It was closing time, and she was ready to go home, and finally fade away; she was ready for the pills, and the release that would follow. She wasn’t scared, she was weirdly excited, and that almost frightened her, but not enough to actually change her mind. She was wiping down the counters, cleaning glasses, and realizing this would be the last time she’d do any of this.

“Charlie, envelope for you.” Her boss walked up and handed her a small white envelope with “Charlotte” written on the front of it.

“What’s this? Who’s it from?”

“A man that was here earlier. He wanted you to have it, didn’t say what was inside, I didn’t ask, just wanted me to give it to you.”

Charlie took the envelope, opened it, and saw two items inside. One was a letter, and one was something she couldn’t believe she was looking at. How? Why? She read the letter:


I needed to give this to someone, since I haven’t any use for it anymore. I thought you could use it. I though it might bring you some happiness. I know it’s not enough to bring Jack back, or solve your problems, or make everything right. I know there’s more going on than you told me tonight, I could see it in your face when you spoke. I just thought…maybe this was something. Maybe, this could be the change you need. Don’t ask why I have an extra, personal stuff, don’t want to get into here, but it’s yours now. Do with it what you will. But I hope you use it, and it brings you whatever it is you’ve been searching for. I wish you happiness, Charlotte, all the happiness in the world.


Charlie’s eyes filled with tears; she walked to her car without saying a word, and headed home.

Short Story: 35

Chapter 2: The Store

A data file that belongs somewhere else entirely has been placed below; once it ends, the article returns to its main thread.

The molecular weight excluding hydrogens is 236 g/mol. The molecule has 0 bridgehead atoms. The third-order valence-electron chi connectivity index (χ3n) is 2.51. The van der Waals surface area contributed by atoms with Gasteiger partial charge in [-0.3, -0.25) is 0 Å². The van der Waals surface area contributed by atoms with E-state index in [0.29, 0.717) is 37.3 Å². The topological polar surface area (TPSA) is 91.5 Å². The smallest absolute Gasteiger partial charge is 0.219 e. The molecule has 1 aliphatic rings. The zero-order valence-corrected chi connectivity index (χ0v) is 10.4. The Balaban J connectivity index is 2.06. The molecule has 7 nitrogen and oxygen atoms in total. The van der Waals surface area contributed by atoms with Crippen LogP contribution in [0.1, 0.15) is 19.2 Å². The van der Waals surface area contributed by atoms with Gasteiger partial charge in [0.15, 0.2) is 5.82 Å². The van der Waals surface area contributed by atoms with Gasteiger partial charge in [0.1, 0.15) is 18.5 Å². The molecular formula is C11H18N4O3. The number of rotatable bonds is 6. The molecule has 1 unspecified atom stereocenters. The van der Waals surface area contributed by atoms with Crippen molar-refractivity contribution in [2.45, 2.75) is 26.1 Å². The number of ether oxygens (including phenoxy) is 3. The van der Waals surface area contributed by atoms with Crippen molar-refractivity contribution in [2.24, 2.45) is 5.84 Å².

She’d been stood in that same part of the store for around 4 hours now, halfway through her shift, and she felt like her eyes were about to roll back into her head, and not in a good way. This place, this store, was essentially a graveyard for people who had gotten nowhere in life, and every day she worked there was another day she was digging her own grave. Luckily, today would be the last day, and she would never have to wonder about any of this ever again. Someone else could dig it for her now. Her boss had started the day as she always did, going on and on about needing to meet sales goals and putting the customer first, and all the other bullshit she always felt the need to repeat day in and day out. Nothing ever changed; their goals, of selling a lot and treating the customer well, never ever changed, so she was unsure why her boss felt the need to give this same speech every single day. Chalk it up to the absolute pointlessness of this job, she thought to herself, as she went back to folding the same sweaters she folded every day, on that table by the store’s entrance. This was her space in the store, the area she was in charge of, and had worked in for the last two years of her life. Each sales associate had their own part of the store that they were in charge of when they were there, and this was her’s. How charming, she thought with great disdain, they treat us like children. They try to make us feel like we’re special in some way, by giving us little tasks to complete, giving us our own little place in the store to call our own, but in reality, there’s nothing about it that’s ours, or that’s special, or important. We’re cogs in the machine, just working to help this billion dollar company reach their bottom line, while we make $10 an hour. There’s absolutely nothing special or important about that, and anyone who that thinks there is, is simply fooling themselves into believing their existence actually matters when it doesn’t. Life is not built on the monotonous lives of hopeless and drained human beings, who are forced to complete pointless tasks at jobs they don’t care about; jobs and tasks that they have to complete in order to serve someone else, and help that person fulfill their dreams. Why is their dream more important that anyone else’s? She never understood why she, or anyone else for that matter, spent their lives working jobs that helped other people fulfill their dreams and desires, whilst her own simply decayed and died each and every day.